A major focus of past and recent research in hypertension has been on the characterization of the nature of the vasculature changes which lead to the observed increase in total peripheral resistance responsible for the elevation of arterial pressure. Here we survey recent evidence which suggests that altered handling of calcium is a primary membrane defect in hypertension. Evidence for the primacy of this defect is provided by studies demonstrating a reduced ability of the membrane to bind calcium in diverse tissues from hypertensive animals. The reduced calcium binding ability appears to be responsible for a greater membrane permeability to monovalent and divalent cations. This greater permeability contributes to the increased sensitivity to vasoconstrictor stimuli of vascular smooth muscle in hypertension.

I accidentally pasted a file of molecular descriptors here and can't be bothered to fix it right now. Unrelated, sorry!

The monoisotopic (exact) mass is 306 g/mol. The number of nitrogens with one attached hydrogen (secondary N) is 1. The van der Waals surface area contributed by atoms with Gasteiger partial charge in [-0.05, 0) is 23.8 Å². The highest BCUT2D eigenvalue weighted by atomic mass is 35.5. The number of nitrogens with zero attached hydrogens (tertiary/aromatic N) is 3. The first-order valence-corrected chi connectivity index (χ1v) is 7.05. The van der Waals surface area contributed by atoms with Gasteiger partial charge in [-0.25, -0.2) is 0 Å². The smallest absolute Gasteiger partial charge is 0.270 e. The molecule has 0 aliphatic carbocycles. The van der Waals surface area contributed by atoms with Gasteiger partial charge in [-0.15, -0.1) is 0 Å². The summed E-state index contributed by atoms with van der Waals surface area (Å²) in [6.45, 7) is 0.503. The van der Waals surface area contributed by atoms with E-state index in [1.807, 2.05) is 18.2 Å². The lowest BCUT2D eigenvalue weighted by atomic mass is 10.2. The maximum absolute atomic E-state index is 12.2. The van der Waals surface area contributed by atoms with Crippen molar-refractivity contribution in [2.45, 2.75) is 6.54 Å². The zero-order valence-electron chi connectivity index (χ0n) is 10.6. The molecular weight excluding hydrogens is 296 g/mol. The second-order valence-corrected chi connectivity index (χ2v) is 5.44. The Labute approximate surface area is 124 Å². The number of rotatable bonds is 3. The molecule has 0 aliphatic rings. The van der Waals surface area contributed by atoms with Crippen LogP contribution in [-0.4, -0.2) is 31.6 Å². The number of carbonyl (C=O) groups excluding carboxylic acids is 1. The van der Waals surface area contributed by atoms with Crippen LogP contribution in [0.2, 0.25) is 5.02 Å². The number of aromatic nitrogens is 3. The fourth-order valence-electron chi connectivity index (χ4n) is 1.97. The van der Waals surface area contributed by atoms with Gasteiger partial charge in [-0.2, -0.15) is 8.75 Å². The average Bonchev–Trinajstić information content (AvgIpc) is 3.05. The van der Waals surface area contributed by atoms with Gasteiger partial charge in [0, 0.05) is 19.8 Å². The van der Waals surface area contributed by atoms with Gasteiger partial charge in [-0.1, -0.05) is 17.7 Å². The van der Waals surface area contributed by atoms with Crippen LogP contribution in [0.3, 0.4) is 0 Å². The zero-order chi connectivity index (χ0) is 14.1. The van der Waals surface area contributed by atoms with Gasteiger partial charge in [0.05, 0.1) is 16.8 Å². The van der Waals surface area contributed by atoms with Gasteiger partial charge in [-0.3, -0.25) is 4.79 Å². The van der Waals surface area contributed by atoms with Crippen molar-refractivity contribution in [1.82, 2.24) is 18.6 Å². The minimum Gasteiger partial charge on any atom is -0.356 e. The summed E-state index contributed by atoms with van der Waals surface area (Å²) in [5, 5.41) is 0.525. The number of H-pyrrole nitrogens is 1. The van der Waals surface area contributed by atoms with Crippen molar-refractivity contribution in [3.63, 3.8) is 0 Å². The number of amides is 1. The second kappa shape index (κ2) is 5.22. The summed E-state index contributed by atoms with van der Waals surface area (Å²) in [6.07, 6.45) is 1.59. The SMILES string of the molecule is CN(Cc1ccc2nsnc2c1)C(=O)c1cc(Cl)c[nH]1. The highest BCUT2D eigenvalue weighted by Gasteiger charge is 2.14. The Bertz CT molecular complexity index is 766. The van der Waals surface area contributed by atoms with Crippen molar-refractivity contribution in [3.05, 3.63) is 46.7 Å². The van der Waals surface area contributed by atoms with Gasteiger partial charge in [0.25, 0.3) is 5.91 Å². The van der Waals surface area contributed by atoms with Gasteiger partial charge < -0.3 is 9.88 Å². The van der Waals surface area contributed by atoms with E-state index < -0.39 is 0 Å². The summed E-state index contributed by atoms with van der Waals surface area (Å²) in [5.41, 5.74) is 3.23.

|Original language||English (US)|
|Number of pages||19|
|Journal||Progress in clinical and biological research|
|State||Published - Jan 1 1986|
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